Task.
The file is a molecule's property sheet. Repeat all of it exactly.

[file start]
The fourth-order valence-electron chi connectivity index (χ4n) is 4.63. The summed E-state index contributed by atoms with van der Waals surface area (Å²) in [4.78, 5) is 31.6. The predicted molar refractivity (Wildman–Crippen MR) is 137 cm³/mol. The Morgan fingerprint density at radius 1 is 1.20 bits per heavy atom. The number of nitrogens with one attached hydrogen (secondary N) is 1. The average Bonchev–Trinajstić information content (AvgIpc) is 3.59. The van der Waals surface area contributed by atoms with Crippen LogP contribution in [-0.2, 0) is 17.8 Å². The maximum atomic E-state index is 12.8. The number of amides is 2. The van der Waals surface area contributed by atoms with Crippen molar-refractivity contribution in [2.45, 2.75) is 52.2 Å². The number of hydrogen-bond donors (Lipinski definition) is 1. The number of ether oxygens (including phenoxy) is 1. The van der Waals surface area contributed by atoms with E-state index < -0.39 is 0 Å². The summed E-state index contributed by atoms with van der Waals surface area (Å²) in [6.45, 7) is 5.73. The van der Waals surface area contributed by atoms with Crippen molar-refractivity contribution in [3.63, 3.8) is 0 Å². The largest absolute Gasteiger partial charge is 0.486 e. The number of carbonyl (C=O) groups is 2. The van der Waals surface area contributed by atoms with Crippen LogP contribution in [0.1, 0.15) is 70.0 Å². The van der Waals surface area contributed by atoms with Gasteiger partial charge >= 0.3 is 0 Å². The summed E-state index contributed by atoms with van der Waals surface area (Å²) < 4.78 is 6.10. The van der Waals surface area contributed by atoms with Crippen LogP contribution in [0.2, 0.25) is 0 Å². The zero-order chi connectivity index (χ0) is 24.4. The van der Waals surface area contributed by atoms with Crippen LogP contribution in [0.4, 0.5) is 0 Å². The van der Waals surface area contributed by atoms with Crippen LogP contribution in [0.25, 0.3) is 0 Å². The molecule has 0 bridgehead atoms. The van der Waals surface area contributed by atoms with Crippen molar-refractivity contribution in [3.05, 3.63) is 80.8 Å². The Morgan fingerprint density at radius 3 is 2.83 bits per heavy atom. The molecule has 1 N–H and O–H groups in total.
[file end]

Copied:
The fourth-order valence-electron chi connectivity index (χ4n) is 4.63. The summed E-state index contributed by atoms with van der Waals surface area (Å²) in [4.78, 5) is 31.6. The predicted molar refractivity (Wildman–Crippen MR) is 137 cm³/mol. The Morgan fingerprint density at radius 1 is 1.20 bits per heavy atom. The number of nitrogens with one attached hydrogen (secondary N) is 1. The average Bonchev–Trinajstić information content (AvgIpc) is 3.59. The van der Waals surface area contributed by atoms with Crippen LogP contribution in [-0.2, 0) is 17.8 Å². The maximum atomic E-state index is 12.8. The number of amides is 2. The van der Waals surface area contributed by atoms with Crippen molar-refractivity contribution in [2.45, 2.75) is 52.2 Å². The number of hydrogen-bond donors (Lipinski definition) is 1. The number of ether oxygens (including phenoxy) is 1. The van der Waals surface area contributed by atoms with E-state index < -0.39 is 0 Å². The summed E-state index contributed by atoms with van der Waals surface area (Å²) in [6.45, 7) is 5.73. The van der Waals surface area contributed by atoms with Crippen molar-refractivity contribution in [3.63, 3.8) is 0 Å². The largest absolute Gasteiger partial charge is 0.486 e. The number of carbonyl (C=O) groups is 2. The van der Waals surface area contributed by atoms with Crippen LogP contribution in [0.1, 0.15) is 70.0 Å². The van der Waals surface area contributed by atoms with Gasteiger partial charge >= 0.3 is 0 Å². The summed E-state index contributed by atoms with van der Waals surface area (Å²) < 4.78 is 6.10. The van der Waals surface area contributed by atoms with Crippen LogP contribution in [0.2, 0.25) is 0 Å². The zero-order chi connectivity index (χ0) is 24.4. The van der Waals surface area contributed by atoms with Crippen LogP contribution in [0.4, 0.5) is 0 Å². The van der Waals surface area contributed by atoms with Crippen LogP contribution in [0.25, 0.3) is 0 Å². The molecule has 0 bridgehead atoms. The van der Waals surface area contributed by atoms with Crippen molar-refractivity contribution in [3.05, 3.63) is 80.8 Å². The Morgan fingerprint density at radius 3 is 2.83 bits per heavy atom. The molecule has 1 N–H and O–H groups in total.